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Dan Webster reviews "All the Beauty and the Bloodshed"


Growing up in a suburb of Boston, Nan Goldin was witness to the emotional struggles that eventually became too much for her older sister Barbara to handle. When Barbara committed suicide, Goldin realized all too well the forces that had shaped her sister’s decision.

She outlined those forces in the introduction to her 1985 slideshow The Ballad of Sexual Dependency, in which she wrote about her sister and the “role that her sexuality and its repression played in her destruction. Because of the times, the early sixties, women who were angry and sexual were frightening, outside the range of acceptable behavior, beyond control.”

Though affected by the same forces that crushed her sister, Goldin would emerge to become a renowned photographer and social activist. Her story is captured in Laura Poitras’ Oscar-nominated feature documentary All the Beauty and Bloodshed, which is streaming through a number of services.

Goldin forged her own path in life by rebelling against the suburban lifestyle of her parents, which she, too, found stifling. Still in her teens, she immersed herself in Boston’s LGBTQ and transgender communities, documenting those she met through her photography. Later, after graduating from art school, she moved to New York and began her career in earnest, her subjects now—many being her friends—part of New York’s gay scene of the late 1970s.

In that post-Stonewall era, Goldin focused on capturing the lives of many people who—though immortalized through her photographs—would be dead in the coming years either of AIDS or drug overdoses or both. Goldin herself, in her 60s, developed an addiction to Oxycontin and nearly died when her addiction got out of hand.

But she survived, went through rehab, and then found a greater purpose: holding those she saw as responsible—the Sackler family. Owners of Purdue Pharma, the pharmaceutical company that manufactured and marketed Oxycontin, the Sacklers had made billions from prescription drug sales. They had also made a reputation—dating back to the three brothers who founded the firm—as wealthy donors to art museums all over the world.

Goldin founded a movement called Prescription Addiction Intervention Now, or P.A.I.N., which targeted the Sacklers through the museums—including New York’s Guggenheim and Metropolitan Museum of Art, Britain’s Tate Galleries and Paris’ The Louvre. Goldin’s demand: that all references to the Sackler family be removed, all donations rejected.

Poitras captures all this, though it is always Goldin herself to whom she returns. The Sacklers are seldom seen, except for a trio of them near the film’s end when they are part of an online deposition. But they don’t need to be. Their story has been captured in a number of other documentaries, including HBO’s Crime of the Century and Hulu’s Dopesick, not to mention author Patrick Radden Keefe’s nonfiction book Empire of Pain.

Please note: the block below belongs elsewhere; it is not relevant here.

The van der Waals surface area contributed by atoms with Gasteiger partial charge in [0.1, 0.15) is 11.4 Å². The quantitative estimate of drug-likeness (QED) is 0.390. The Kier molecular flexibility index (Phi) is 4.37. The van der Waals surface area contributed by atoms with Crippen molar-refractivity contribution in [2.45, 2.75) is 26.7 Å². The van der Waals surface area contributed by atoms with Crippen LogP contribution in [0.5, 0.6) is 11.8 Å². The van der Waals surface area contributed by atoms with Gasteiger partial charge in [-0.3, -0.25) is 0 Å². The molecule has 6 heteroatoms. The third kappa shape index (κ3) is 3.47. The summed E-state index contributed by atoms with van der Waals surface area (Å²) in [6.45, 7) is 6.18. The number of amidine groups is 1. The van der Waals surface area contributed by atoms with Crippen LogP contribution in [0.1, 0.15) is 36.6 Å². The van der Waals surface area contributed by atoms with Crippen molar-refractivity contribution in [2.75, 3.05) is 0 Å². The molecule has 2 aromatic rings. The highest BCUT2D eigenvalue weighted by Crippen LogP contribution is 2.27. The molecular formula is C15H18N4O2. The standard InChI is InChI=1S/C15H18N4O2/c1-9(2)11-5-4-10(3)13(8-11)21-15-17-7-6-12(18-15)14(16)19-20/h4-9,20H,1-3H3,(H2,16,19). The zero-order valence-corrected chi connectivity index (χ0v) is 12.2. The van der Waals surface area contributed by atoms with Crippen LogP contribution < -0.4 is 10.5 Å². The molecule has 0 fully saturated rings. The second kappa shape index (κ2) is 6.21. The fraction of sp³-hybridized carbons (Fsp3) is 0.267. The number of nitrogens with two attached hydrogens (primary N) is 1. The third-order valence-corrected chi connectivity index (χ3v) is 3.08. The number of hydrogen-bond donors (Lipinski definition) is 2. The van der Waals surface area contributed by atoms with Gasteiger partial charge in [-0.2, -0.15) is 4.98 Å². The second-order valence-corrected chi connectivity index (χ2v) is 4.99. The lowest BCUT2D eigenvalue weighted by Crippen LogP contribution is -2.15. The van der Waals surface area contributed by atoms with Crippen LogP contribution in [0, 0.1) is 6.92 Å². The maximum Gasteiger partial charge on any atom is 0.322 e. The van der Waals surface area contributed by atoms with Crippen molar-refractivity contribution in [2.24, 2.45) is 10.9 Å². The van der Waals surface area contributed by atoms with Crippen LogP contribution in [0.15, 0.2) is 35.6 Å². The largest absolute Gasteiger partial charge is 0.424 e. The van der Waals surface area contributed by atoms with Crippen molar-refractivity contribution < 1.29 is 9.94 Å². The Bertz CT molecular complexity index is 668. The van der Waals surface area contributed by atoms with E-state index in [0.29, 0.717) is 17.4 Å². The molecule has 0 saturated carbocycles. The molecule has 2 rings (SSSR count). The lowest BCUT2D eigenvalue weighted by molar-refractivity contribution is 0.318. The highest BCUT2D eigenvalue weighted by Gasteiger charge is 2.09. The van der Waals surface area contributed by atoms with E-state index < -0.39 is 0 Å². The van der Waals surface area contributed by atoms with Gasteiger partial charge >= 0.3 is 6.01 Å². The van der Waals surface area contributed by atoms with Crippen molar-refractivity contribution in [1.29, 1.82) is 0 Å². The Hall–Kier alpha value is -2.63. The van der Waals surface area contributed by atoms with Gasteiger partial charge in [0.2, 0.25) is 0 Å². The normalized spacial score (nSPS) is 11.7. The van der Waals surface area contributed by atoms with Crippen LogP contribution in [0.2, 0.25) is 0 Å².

With Goldin, who is now 69, providing the narration (and being one of the film’s producers), All the Beauty and the Bloodshed focuses primarily on Goldin’s evolution both as a person profoundly affected by trauma and as the artist whose work involves a stratum of society that, at least 50 years ago, wasn’t a subject your typical museum was interested in featuring.

This isn’t the first time that Poitras has explored the life of someone who dares to challenge authority. Her film Citizenfour, which involved her traveling to Hong Kong to interview former intelligence consultant Edward Snowden, won the 2015 Oscar for Best Documentary Feature.

In Goldin, she centers on a woman whose life becomes her art, and whose art becomes her mission. In scene after scene, we watch as Poitras’ camera captures Goldin and her P.A.I.N. confederates demonstrating in one museum after the next, risking arrest and ridicule, before finally achieving their aim.

The Sackler family members still face a number of civil suits. But thanks to Goldin, Poitras and others, the world now knows the harm they have caused—the kind of harm no amount of philanthropy can disguise.

For Spokane Public Radio, I’m Dan Webster.


Movies 101 host Dan Webster writes about movies and more for

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  • In her new documentary “All the Beauty and the Bloodshed,” director Laura Poitras examines both the life of photographer Nan Goldin and the origins of America’s opioid epidemic. Nathan Weinbender says the disparate threads come together in ways both surprising and deeply moving.
  • The Oscars are coming on Sunday, and the question is—as has been true for the past couple of years—will the annual broadcast offer up any surprises? On this week’s show, Dan Webster, Nathan Weinbender, and Mary Pat Treuthart will be offering up their picks, both who they think will win and who they think should win. They’ll also review one of the Feature Documentary nominees, Laura Poitras’ “All the Beauty and the Bloodshed.”